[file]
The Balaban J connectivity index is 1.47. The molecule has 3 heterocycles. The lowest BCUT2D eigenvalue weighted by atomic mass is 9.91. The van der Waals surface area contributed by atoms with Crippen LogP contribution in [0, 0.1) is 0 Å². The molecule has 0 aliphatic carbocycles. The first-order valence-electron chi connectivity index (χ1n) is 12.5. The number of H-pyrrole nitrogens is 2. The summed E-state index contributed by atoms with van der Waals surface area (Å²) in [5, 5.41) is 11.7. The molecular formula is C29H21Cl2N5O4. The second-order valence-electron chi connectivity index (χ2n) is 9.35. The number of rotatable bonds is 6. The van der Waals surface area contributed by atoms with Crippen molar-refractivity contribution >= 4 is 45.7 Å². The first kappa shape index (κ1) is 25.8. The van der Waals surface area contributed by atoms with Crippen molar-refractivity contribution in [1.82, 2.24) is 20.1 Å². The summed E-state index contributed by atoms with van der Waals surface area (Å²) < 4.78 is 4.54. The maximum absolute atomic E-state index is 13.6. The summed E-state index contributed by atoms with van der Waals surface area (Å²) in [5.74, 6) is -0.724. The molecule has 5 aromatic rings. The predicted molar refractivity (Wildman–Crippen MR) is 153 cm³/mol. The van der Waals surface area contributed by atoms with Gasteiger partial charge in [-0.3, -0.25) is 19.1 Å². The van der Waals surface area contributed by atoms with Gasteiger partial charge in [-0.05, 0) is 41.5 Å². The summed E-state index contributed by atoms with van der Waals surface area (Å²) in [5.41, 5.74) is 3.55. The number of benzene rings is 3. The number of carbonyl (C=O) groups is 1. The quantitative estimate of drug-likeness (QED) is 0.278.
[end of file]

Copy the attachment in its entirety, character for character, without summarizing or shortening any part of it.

The Balaban J connectivity index is 1.47. The molecule has 3 heterocycles. The lowest BCUT2D eigenvalue weighted by atomic mass is 9.91. The van der Waals surface area contributed by atoms with Crippen LogP contribution in [0, 0.1) is 0 Å². The molecule has 0 aliphatic carbocycles. The first-order valence-electron chi connectivity index (χ1n) is 12.5. The number of H-pyrrole nitrogens is 2. The summed E-state index contributed by atoms with van der Waals surface area (Å²) in [5, 5.41) is 11.7. The molecular formula is C29H21Cl2N5O4. The second-order valence-electron chi connectivity index (χ2n) is 9.35. The number of rotatable bonds is 6. The van der Waals surface area contributed by atoms with Crippen molar-refractivity contribution >= 4 is 45.7 Å². The first kappa shape index (κ1) is 25.8. The van der Waals surface area contributed by atoms with Crippen molar-refractivity contribution in [1.82, 2.24) is 20.1 Å². The summed E-state index contributed by atoms with van der Waals surface area (Å²) < 4.78 is 4.54. The maximum absolute atomic E-state index is 13.6. The summed E-state index contributed by atoms with van der Waals surface area (Å²) in [5.74, 6) is -0.724. The molecule has 5 aromatic rings. The predicted molar refractivity (Wildman–Crippen MR) is 153 cm³/mol. The van der Waals surface area contributed by atoms with Gasteiger partial charge in [-0.3, -0.25) is 19.1 Å². The van der Waals surface area contributed by atoms with Gasteiger partial charge in [-0.05, 0) is 41.5 Å². The summed E-state index contributed by atoms with van der Waals surface area (Å²) in [5.41, 5.74) is 3.55. The number of benzene rings is 3. The number of carbonyl (C=O) groups is 1. The quantitative estimate of drug-likeness (QED) is 0.278.